At some point during this period, Radio Moscow interviewer and suspected KGB agent Lev Setyaev visited Oswald and the so-called "defector" photograph was taken in his hotel suite by a yet-unidentified photographer. Setyaev's visits to Oswald are not mentioned anywhere in the documents the Russians released to the US in 1999.
According to Nechiporenko, another intelligence officer, posing as an Intourist official with the name Andrei Nikolayevich, interviewed Oswald on November 4th. The officer told Oswald he would get in touch with him to help him settle in the USSR. He never contacted Oswald again, and when Oswald asked Rimma a week later to find the individual, she was informed by Intourist that nobody by that name was employed there.
According to the above cited KGB report, on November 5th, Oswald told Rimma Shirakova of his visit to the US embassy. It is likely that Soviet US Embassy employees and microphones planted in the building had already made the KGB well aware of Oswald's visit to the embassy.
Oswald made the following entries for November:
More reporters, three phone calls from brother & mother. Now I feel slightly exhilarated, not so lonely.
Fifteen days of utter loneliness. I refuse all reporters, phone calls. I remain in my room; I am racked with dysentery.
I decide to give an interview. I have Miss Mosby's card so I call her. She drives right over. I give my story, allow pictures. Later story is distorted, sent without my permission, that is: before I ever saw and OKed her story. Again I feel slightly better [slighted and bitter ?] because of the attention.
A Russian official comes to my room, asks how I am. Notifies me I can remain in USSR till some solution is found with what to do with me; it is comforting news for me.
Once again, the entries in Oswald's journal are not necessarily synoptic with the real chain-of-events. It was on Friday, November 13th, that Oswald granted reporter Aline Mosby an interview but was very unhappy with the resulting article which appeared on November 15 in the US press.
Missing from Oswald's diary is his extensive interview of November 16 with Priscilla Johnson McMillan, a figure who would play a reoccurring role in shaping the written record of the JFK assassination. Johnson was a veteran traveler to Moscow who returned to the Soviet Union for her fourth time on November 15, 1959. Previously she worked as a translator in the US Embassy but now she was returning to Moscow as a reporter for NANA (North American Newspaper Alliance.) The next day, while picking up her mail from the US Embassy she was tipped off by McVicker to the Oswald's presence in the Metropole Hotel. Coincidentally, Johnson's room was one floor above Oswald's. Perhaps less coincidentally, Johnson had extensive contacts with the CIA and had even applied to the agency for employment in 1952 but withdrew her application before she would have been turned down. She was characterized as "screwball, goofy and mixed-up" in the CIA refusal to grant her security clearance at the time of her application. Nevertheless, on May 6, 1958 the CIA's Soviet Russia Division requested "operational approval" to use Johnson for a CIA operation still classified today. Johnson was also debriefed by the CIA on numerous occasions prior and after her meeting with Lee Harvey Oswald. [John Newman, Oswald and the CIA, pp. 61-67.]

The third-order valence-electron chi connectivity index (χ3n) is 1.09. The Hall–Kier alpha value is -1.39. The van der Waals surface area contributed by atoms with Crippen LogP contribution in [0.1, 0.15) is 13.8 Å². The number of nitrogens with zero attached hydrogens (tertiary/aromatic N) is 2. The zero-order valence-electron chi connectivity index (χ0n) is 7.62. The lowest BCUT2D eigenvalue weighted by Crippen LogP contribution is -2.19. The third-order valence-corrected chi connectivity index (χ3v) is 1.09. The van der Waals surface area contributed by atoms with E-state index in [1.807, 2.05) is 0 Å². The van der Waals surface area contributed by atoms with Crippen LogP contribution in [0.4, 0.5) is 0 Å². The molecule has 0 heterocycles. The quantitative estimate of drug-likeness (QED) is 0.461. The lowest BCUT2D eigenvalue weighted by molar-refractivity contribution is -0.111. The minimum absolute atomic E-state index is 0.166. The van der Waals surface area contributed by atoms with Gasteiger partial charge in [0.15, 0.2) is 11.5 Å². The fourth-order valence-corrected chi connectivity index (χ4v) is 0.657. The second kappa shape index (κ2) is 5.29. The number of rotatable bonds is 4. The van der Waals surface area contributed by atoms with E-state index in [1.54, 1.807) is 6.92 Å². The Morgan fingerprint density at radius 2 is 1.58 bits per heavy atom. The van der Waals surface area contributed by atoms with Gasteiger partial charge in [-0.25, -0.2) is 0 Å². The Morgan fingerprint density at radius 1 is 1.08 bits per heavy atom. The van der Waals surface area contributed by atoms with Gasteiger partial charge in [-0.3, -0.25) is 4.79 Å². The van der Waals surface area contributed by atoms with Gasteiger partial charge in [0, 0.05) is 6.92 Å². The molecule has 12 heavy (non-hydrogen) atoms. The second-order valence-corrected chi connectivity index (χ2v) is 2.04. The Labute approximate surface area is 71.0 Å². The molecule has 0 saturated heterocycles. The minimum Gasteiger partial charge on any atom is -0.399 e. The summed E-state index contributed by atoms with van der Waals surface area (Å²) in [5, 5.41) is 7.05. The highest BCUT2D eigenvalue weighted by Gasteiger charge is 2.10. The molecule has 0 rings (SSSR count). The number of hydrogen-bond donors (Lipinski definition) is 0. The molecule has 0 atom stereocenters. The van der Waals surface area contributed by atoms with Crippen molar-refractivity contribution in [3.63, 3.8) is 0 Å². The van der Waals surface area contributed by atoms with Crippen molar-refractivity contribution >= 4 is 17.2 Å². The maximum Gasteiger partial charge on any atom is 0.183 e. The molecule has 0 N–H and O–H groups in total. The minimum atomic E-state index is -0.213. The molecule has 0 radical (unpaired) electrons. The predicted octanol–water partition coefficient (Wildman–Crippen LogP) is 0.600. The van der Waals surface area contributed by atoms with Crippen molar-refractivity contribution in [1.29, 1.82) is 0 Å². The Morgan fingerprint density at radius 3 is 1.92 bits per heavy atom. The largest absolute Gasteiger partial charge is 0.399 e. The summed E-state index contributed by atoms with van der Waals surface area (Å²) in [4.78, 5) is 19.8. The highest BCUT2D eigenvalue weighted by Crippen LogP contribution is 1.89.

Priscilla Johnson McMillan and the CIA
CIA document released to the National Archives on March 25, 1977.
Chief, [redacted] 12 April 1957
Chief, Contact Division, OO [redacted]
Priscilla Johnson [redacted to end of line]
1. In November 1956 [redacted] expressed an interest in
subject asked that we obtain a sample of her writings. We at last have
been successful in contacting subject, and enclose herewith a sample of
her writing. This particular article has been rejected by several
CIA Document Released 1993.
Contact Report Meeting with Priscilla Johnson on 11 December 1962.
1. Circumstances of Meeting: Priscilla Johnson was selected as a likely candidate to write an article on Yevtushenko in a major U.S. magazine for our campaign.....She had been an OO source and they had a clearance on her for contact and debriefing...
2. Impressions and Assessment: Miss Johnson impressed me as being able, astute and conscientious, qualities that I have noted in the articles of hers that I have read....Although concerned about making her articles accurate as to fact and free from any external influence, I think she might be worked around to writing an article in which she genuinly [sic] believed, but which would also further our purposes for Yevtushenko. She also has other information that would be well worth getting on several young Soviet writers.
4. Yevtushenko: Miss Johnson agreed with our evaluation of Yevtushenko, but only up to a point. She said that those in whom she had the greatest faith in the USSR consider Yevtushenko to be still on their side of the line and think of him as a defender of their causes in internal literary matters at any rate.....She was, therefore, reluctant to attack him all out. I did not raise the issue of her writing an article at our inspiration, but raised the general problem of whether it would not help to have him attacked here so that he could go back to the USSR and plead for greater freedom in order to continue as a [sic] effective propagandist. She got the idea and thought there might be something to it. She said she was going to write a series of articles for the REPORTER including one on him and that she thought she must write only the truth, without defining exactly what that was to me.